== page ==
In our case, we started with the hardware. We looked for a foundational technology that was not so bleeding edge, was known and available but was still not well understood in terms of what people could do with it. We looked for ways to leverage FPGA technology for its untapped flexibility, speed, and synchronization capabilities. FPGA was a fairly new technology a decade ago, and while their commercial use was becoming more and more prevalent at that time, these devices were fairly well hidden inside the product. It was not clear in the test and measurement world how to take full advantage of the programmability of FPGAs. This presented an opportunity for us to innovate.

At the same time, as researchers ourselves, we wanted to find a way to present something so new in a way that was simple to users and easy to understand and use. We were targeting the people who knew how to use this type of equipment but who did not have the expertise to develop it themselves. This “use model” was the foundation for the hardware and software design and tools that would enable us to solve this problem. We had to make it simple to use, without compromising the capabilities or performance of the system that you could achieve if you were an expert developer.

So, you’ve now specified this great idea. Which came first, developing the technology or defining the patent?

In this case, we worked first on the technology, and then we decided to file the patents later (we actually ended up needing to file two patents). There are many reasons to file a patent or make an innovation disclosure. One is obviously to protect your intellectual property, but there are other business purposes, too, especially in the case of a pre-revenue startup, where a patent is a clear way to add value in the eyes of investors.

Thinking back, there are always these squishy periods of invention, where you want to share the solution with researchers eager for help, but you have not commercialized a product yet. This is another place where patent protection fosters co-invention. It’s rather complicated to share a prototype, but once people see something that can make their lives easier, they want to put it in their research sandbox and play.

How does that happen, where that switch suddenly gets flipped from being an idea to a solution?

I would say when you get enough customer evidence that what you are proposing is something that really solves their present and future problems, and they are willing to pay for it. In this case, and I think it happens in many fields of bleeding-edge technologies, researchers tend to just do stuff by themselves. They want their work to be original, and even when they reach the point where they realize that their approach is not effective for the task at hand, they may just start the reinvention process all over again! This is often a reason why sometimes equipment vendors do not pay attention to these little-known problems because they are not interested in trying to sell to a market of people willing to develop things by themselves.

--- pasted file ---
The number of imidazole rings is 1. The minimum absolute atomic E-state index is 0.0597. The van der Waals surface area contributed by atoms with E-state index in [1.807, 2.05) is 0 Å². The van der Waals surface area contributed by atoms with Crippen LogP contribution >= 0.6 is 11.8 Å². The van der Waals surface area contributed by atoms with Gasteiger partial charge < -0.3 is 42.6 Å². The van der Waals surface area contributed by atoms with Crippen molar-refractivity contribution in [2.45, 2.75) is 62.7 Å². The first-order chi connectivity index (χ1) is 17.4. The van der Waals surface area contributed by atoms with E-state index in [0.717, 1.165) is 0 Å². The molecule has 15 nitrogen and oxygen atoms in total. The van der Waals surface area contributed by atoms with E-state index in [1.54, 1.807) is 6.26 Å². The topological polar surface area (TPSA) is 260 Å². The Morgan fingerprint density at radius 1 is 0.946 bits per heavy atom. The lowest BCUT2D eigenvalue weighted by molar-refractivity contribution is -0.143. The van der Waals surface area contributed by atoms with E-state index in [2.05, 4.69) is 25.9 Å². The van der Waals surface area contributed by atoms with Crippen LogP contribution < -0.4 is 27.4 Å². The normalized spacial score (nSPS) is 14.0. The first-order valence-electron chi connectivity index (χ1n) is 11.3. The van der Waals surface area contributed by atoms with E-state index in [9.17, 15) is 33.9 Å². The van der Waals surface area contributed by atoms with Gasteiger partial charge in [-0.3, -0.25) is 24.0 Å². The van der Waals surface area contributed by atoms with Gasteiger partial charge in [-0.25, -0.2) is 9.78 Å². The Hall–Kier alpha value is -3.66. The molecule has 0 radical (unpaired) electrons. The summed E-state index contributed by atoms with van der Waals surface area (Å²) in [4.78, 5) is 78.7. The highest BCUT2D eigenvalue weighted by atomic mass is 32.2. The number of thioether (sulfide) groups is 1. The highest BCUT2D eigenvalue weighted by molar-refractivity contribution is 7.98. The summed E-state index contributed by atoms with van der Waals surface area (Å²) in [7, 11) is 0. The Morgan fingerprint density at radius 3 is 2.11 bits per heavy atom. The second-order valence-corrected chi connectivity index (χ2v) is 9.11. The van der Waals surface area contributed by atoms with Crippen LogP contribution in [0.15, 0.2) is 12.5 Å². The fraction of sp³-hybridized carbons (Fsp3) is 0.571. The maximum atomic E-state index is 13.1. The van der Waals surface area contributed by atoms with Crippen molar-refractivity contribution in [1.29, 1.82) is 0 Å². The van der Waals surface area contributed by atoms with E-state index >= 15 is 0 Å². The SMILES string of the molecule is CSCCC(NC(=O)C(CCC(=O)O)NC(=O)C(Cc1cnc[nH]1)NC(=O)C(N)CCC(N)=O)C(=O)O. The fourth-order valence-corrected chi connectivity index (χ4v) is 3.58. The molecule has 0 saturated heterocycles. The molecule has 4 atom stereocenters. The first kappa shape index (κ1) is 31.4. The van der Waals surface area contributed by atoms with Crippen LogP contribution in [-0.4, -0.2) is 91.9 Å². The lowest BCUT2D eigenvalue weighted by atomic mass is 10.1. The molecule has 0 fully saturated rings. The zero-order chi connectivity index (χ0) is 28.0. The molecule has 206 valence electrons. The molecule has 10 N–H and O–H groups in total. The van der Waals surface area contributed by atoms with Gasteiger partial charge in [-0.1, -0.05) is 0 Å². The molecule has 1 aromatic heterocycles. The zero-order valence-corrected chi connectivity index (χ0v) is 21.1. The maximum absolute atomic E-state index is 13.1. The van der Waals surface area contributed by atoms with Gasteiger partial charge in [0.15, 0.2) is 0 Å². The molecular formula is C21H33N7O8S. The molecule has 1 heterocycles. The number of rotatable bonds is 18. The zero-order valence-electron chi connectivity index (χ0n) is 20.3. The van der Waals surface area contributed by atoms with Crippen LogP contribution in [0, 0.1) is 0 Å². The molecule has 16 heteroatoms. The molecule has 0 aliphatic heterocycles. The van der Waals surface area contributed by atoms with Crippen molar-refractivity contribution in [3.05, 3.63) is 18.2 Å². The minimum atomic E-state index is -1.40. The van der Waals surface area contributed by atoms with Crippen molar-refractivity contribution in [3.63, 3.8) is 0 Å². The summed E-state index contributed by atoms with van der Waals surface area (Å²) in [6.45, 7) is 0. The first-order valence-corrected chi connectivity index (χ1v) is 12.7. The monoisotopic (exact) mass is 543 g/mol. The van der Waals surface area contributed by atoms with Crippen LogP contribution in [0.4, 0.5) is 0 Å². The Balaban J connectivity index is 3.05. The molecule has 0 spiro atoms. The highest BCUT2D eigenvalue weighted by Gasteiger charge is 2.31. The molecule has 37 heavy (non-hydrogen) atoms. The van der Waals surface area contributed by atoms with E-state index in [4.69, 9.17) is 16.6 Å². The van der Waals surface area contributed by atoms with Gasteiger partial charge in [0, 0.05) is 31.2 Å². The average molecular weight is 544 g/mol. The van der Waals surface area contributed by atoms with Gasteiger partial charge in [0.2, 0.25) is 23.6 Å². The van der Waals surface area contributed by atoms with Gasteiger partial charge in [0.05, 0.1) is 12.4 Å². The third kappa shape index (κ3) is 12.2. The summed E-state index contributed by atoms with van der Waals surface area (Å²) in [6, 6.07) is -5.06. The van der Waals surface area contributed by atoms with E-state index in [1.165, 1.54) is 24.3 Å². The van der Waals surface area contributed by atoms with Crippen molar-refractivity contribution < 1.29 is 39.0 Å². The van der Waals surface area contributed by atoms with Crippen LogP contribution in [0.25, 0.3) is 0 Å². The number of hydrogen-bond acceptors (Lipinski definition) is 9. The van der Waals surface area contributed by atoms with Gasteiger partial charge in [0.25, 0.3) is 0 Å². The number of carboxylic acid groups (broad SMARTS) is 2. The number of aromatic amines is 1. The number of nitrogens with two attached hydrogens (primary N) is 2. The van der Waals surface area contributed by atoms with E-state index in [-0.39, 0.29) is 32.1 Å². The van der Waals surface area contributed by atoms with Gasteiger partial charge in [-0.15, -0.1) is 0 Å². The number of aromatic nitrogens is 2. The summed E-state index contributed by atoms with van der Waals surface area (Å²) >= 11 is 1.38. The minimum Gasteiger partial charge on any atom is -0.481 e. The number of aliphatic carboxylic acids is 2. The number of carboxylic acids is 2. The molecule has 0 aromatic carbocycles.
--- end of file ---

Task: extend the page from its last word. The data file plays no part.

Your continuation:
Sometimes, a solution has to be presented in a compelling context, or as a future need. Following the ideas of Clayton Christensen’s The Innovator’s Dilemma, I find it interesting that businesses struggle with presenting a future solution too early to their potential customers. People can see value in what’s right in front of them, in the things they need today. For my quantum research colleagues, they had a clear problem that they were just suffering through. For the broader market, we needed a platform of modular instruments like the PXI standard, to put our solution into a context where it could be appreciated.

And did your customers appreciate your invention?

Sometimes, people are so busy that they just don't stop to think about what is on their bench. They are immersed in an application that they know better than anyone, but it is hard to pick your head up and step back to reflect on ways to make your test and measurement more efficient and more effective.

Sometimes, an early demo might be enough for a customer to sign on to a new solution because it’s better than what they are currently doing and offers the most promise, and while it may not solve all their problems, they may also recognize that they do not know the full extent of their problem. That’s especially true when it comes to an emerging technology that might not hit their bench until a few years down the road. Inventors have to keep that R&D perspective in mind—to see around those corners and connect those dots.

Sometimes, there is just that moment when you show somebody a solution to a problem that is not exactly the solution they were asking for or how they were envisioning it. That moment when you get to show off your first demo…and there is just a look of surprise. They get really excited about it. They can see how it will change their lives. And you, as an inventor, get to see that all your research, all your head scratching, and all your efforts, were worth it.